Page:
One of the selling points of the HBO GO streaming service is that HBO subscribers can stream the station’s content at any time and from anywhere they want, as long as they are using an approved app or device. However, the HBO streaming service has faltered in the last month not once but twice due to demand for high-profile shows.
The first incident happened in March during the finale of the first season of “True Detective.” During the initial airing of the finale, HBO GO users experienced errors and were unable to access the content for several hours. A similar incident happened on April 6 during the season premiere of “Game of Thrones,” with users reporting outages and log-in issues. In a prepared statement, HBO blamed both of these outages on “overwhelming demand,” according to CNN.
High demand and content delivery networks
As the world becomes more mobile-focused and more users than ever are accessing television shows online in lieu of tuning in to the channel itself, streaming services will need to look to the future of content delivery and find ways to increase scalability when “event” television programming demand surges.
Because outages during these high-traffic periods can be the stuff of nightmares for channels and advertisers, content delivery networks (CDNs) are able to scale bandwidth on demand during high-traffic periods, alleviating the fears of those whose business hinges upon having little downtime. By having a flexible network that can open up bandwidth when traffic surges, content can be delivered and streamed in a timely manner regardless of demand, saving the drama for the screen.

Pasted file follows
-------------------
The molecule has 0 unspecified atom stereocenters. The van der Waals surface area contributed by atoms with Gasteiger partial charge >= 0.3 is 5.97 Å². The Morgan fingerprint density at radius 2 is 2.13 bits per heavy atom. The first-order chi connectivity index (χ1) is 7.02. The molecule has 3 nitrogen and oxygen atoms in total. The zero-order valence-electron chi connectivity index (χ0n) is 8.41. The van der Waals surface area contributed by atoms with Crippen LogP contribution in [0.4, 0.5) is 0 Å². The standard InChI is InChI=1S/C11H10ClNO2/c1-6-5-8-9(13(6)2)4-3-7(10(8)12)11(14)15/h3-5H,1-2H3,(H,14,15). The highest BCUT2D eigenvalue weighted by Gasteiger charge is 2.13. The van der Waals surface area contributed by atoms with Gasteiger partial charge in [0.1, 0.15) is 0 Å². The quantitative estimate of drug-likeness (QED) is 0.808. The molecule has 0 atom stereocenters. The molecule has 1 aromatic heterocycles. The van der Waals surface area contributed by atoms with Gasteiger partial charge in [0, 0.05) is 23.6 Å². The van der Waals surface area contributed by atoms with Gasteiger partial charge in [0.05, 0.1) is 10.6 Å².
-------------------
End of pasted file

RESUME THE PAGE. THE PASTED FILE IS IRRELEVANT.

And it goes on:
Looking to the future
Streaming services have become an integral part of the TV viewing landscape, and with more consumers choosing to stream content now rather than watch it later through a DVR or on-demand service, TV content providers may have to take a hard look at their delivery methods to ensure downtime is minimized and audiences aren’t lost due to technical issues. It’s probably no coincidence that at the same time that HBO GO faltered, illegal downloads for “Game of Thrones” hit a record high, according to Variety.
It is easy for users to get frustrated when a streaming content provider goes down. This situation makes for an important case study in content delivery and highlights the need for solutions that provide high-quality video streaming with 100 percent availability to ensure audiences always have access to the content they want.
Photo credit: Flickr